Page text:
If you were driving by the house last week and saw a small naked boy watering the ivy with what God gave him, I’d like to explain.
If only I could.
Who would have thought that after more than 30 years of marriage, public nudity would now be a problem? Of course, it’s not the husband or myself (we’re pretty good at following standard dress codes), it’s all these little grandbabies that have us surrounded.
A bare bum here, a bare bum there, here a bum, there a bum, everywhere a bum, bum.
It’s like Revenge of the ‘70s; little streakers are everywhere.
There is partial streaking, full streaking and streaking at a rapid rate of speed with a diaper hanging by one tab and an adult in rapid pursuit.
Moments ago a small streaker darted from the dining room through the kitchen and around the corner. This sort of thing used to happen on college campuses as a form of political protest.
The streaking at our house is not political protest. Potty training is often the reason behind the streaking. A little person yells he has to go potty and bolts toward the potty chair. The little person is in a state of full dress, then partial dress, then no dress, shedding clothing as he runs. It looks like the mission will be a success. We are preparing to clap, cheer and throw confetti like we are welcoming the troops home from overseas, but, oh well. Maybe next time.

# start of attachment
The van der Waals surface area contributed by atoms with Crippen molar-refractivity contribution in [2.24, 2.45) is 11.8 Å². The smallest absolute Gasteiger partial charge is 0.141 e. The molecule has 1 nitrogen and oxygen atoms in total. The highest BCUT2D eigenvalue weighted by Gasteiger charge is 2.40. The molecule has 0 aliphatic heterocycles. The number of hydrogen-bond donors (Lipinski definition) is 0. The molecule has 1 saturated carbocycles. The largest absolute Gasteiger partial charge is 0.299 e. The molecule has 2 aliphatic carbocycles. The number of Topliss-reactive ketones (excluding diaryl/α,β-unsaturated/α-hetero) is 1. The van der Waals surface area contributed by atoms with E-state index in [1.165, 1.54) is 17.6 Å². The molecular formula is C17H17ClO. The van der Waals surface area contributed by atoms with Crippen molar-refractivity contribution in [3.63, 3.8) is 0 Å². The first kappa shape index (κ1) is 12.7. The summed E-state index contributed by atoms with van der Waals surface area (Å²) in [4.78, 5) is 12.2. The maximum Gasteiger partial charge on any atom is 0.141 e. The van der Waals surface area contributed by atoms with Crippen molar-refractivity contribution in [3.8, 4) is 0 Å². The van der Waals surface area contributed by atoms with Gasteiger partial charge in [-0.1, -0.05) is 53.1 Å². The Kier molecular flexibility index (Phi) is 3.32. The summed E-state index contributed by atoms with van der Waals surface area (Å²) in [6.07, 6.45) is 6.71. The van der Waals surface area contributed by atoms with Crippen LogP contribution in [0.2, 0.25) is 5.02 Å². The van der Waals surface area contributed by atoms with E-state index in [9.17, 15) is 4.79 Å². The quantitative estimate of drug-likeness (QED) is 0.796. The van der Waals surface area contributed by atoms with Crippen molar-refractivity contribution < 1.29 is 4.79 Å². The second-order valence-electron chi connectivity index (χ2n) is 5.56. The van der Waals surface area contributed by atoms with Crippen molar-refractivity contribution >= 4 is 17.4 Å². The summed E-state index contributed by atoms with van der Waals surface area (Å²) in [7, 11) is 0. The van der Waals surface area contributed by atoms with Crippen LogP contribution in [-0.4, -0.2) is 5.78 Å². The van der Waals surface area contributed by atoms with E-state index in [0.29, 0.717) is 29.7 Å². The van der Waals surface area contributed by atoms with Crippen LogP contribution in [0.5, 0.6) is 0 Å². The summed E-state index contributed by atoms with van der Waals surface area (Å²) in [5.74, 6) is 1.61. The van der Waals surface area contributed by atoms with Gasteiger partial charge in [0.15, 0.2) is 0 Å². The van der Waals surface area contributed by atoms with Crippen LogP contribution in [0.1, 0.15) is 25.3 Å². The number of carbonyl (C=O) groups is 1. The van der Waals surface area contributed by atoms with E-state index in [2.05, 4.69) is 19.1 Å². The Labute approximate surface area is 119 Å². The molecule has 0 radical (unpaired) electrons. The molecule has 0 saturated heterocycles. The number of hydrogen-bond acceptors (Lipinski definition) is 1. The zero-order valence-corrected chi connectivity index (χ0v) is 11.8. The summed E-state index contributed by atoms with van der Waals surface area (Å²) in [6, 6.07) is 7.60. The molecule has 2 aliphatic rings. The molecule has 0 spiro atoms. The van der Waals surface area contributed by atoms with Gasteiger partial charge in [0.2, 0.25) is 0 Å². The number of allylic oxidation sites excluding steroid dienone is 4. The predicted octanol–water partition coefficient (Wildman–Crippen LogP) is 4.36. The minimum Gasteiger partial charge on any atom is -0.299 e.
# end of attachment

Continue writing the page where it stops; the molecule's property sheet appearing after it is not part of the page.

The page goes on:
Not all of the nudity is a result of potty training. There is also that peculiar yet determined toddler who is periodically compelled to strip off all clothing because—apparently—toddler skin simply needs to breathe.
The problem when you are surrounded by such goings on is that you gradually begin to accept this as standard fare. You forget that the rest of the world isn’t doing diapers, is able to leave home without a pack of diaper wipes and is most likely already toilet trained.
All of which would account for our son and daughter-in-law, who did an emergency tag-team diaper change on the sidewalk with one of them holding the tot upright and the other swapping out the dirty diaper for a fresh one. Clearly, this is their third child. You don’t acquire that kind of skill until you have at least two.
As for the little boy outside watering the ivy, who has ever been able to explain what little boys do outside? I can only imagine that it was a combination of no inhibition and convenience. It would have been a long trip inside the house. Probably a good 8 feet to the front porch, another 3 feet to the front door and once inside it could well have been another eight or nine steps to the bathroom.
That said, it might not have been the first time he has done this. There appears to be a brown patch in the ivy.
Our apologies to the neighbors for the evil thoughts we entertained about their dog.